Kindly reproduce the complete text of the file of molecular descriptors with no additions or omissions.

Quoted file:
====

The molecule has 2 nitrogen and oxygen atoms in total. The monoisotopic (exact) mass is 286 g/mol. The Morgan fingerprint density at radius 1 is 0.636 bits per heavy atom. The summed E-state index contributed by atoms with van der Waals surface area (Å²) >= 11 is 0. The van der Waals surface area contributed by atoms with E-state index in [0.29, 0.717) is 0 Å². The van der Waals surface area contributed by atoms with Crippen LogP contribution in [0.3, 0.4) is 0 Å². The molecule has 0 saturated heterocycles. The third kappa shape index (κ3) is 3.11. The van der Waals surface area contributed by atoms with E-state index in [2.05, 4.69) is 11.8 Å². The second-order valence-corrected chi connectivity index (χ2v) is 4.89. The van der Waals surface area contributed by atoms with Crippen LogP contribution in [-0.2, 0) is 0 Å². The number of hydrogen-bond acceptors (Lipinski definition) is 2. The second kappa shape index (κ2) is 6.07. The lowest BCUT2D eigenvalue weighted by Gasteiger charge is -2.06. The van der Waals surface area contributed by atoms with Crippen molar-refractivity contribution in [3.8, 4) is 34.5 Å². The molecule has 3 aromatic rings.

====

The molecule has 2 nitrogen and oxygen atoms in total. The monoisotopic (exact) mass is 286 g/mol. The Morgan fingerprint density at radius 1 is 0.636 bits per heavy atom. The summed E-state index contributed by atoms with van der Waals surface area (Å²) >= 11 is 0. The van der Waals surface area contributed by atoms with E-state index in [0.29, 0.717) is 0 Å². The van der Waals surface area contributed by atoms with Crippen LogP contribution in [0.3, 0.4) is 0 Å². The molecule has 0 saturated heterocycles. The third kappa shape index (κ3) is 3.11. The van der Waals surface area contributed by atoms with E-state index in [2.05, 4.69) is 11.8 Å². The second-order valence-corrected chi connectivity index (χ2v) is 4.89. The van der Waals surface area contributed by atoms with Crippen LogP contribution in [-0.2, 0) is 0 Å². The number of hydrogen-bond acceptors (Lipinski definition) is 2. The second kappa shape index (κ2) is 6.07. The lowest BCUT2D eigenvalue weighted by Gasteiger charge is -2.06. The van der Waals surface area contributed by atoms with Crippen molar-refractivity contribution in [3.8, 4) is 34.5 Å². The molecule has 3 aromatic rings.